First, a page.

In 1882-4, Frances Groome's Ordnance Gazetteer of Scotland described Alves like this:
Alves, a village and a coast parish of Elginshire. The village stands ½ mile NE of a station of its own name on the Great North of Scotland railway, at the junction of the Burghead branch, and 5¼ miles W of Elgin, is small and straggling, and has a post office under Forres. The parish formerly included a large portion of what is now Kinloss, but was curtailed in 1659 or 1660. It is bounded NW for 3½ furlongs by Burghead Bay, NE by Duffus, E by Spynie, SE by Elgin, SW by Rafford, and W by Kinloss. ...
Its length, from N to S, is 6½ miles: its greatest breadth is 5½ miles: and its land area is 9404 acres. Alves contains no stream of any size: and the conical Knock (335 feet), at the eastern extremity of the parish, is the only noteworthy summit in its upper half. This is crowned by the modern York Tower, and claims, like several neighbouring localities, to have been the meeting-place of Macbeth and the Witches. The lower half of the parish consists entirely of wooded uplands, that culminate in Eildon Hill (767 feet) on the SE border. A hard and very durable sandstone is quarried for building purposes, and a rock suitable for millstones is also worked. Aslisk Castle, 2 miles SW of the village, is a ruined baronial fortalice: and near the old Military Road stood Moray's Cairn, thought to commemorate a battle, but now destroyed. Near it some Lochaber and Danish axes have been exhumed. Four landowners hold each an annual value of £500 and upwards, 3 of between £100 and £500, and 1 of from £50 to £100. Alves is in the presbytery of Elgin an synod of Moray: its minister's income is £351. The church is a long, narrow building, erected in 1760, and containing 590 sittings. There is also a Free church, rebuilt in 1878 at a cost of £1000, which measures 50 by 42 feet, seats 500, and has a spire 53 feet high. A board school, with accommodation for 200 children, had (1879) an average attendance of 90, and a grant of £100,5s. Pop. (1831) 945, (1871) 1018, (1881) 1117.Ord. Sur., shs. 85,95,1876.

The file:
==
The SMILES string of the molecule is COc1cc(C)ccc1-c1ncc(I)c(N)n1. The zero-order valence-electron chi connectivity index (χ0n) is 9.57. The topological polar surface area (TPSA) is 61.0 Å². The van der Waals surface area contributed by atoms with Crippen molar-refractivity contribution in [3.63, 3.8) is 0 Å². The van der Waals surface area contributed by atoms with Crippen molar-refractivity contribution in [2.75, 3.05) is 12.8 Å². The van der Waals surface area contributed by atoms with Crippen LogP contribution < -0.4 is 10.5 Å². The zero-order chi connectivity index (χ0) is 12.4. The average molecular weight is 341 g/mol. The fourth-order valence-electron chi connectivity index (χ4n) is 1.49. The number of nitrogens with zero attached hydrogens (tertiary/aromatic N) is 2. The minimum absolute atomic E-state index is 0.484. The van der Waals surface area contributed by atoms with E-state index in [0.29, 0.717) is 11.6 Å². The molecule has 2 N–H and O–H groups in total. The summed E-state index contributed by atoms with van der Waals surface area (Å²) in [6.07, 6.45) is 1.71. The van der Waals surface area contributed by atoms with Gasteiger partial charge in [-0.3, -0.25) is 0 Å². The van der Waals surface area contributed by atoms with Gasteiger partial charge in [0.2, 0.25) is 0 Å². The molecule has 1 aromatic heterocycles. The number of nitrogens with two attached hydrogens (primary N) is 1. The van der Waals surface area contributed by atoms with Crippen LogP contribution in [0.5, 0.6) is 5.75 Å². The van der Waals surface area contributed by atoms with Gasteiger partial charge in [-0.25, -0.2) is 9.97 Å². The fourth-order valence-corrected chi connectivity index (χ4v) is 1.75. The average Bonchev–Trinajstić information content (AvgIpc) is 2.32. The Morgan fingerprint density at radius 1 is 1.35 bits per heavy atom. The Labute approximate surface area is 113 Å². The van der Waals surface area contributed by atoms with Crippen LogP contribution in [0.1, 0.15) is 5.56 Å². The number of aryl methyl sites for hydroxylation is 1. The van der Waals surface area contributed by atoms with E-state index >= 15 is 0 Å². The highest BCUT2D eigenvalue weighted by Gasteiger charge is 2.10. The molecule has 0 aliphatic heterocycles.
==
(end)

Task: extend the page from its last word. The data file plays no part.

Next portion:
A Vision of Britain through Time includes a large library of local statistics for administrative units. For the best overall sense of how the area containing Alves has changed, please see our redistricted information for the modern district of Moray. More detailed statistical data are available under Units and statistics, which includes both administrative units covering Alves and units named after it.
GB Historical GIS / University of Portsmouth, History of Alves in Moray | Map and description, A Vision of Britain through Time.
Date accessed: 25th May 2013
Click here for more detailed advice on finding places within A Vision of Britain through Time, and maybe some references to other places called "Alves".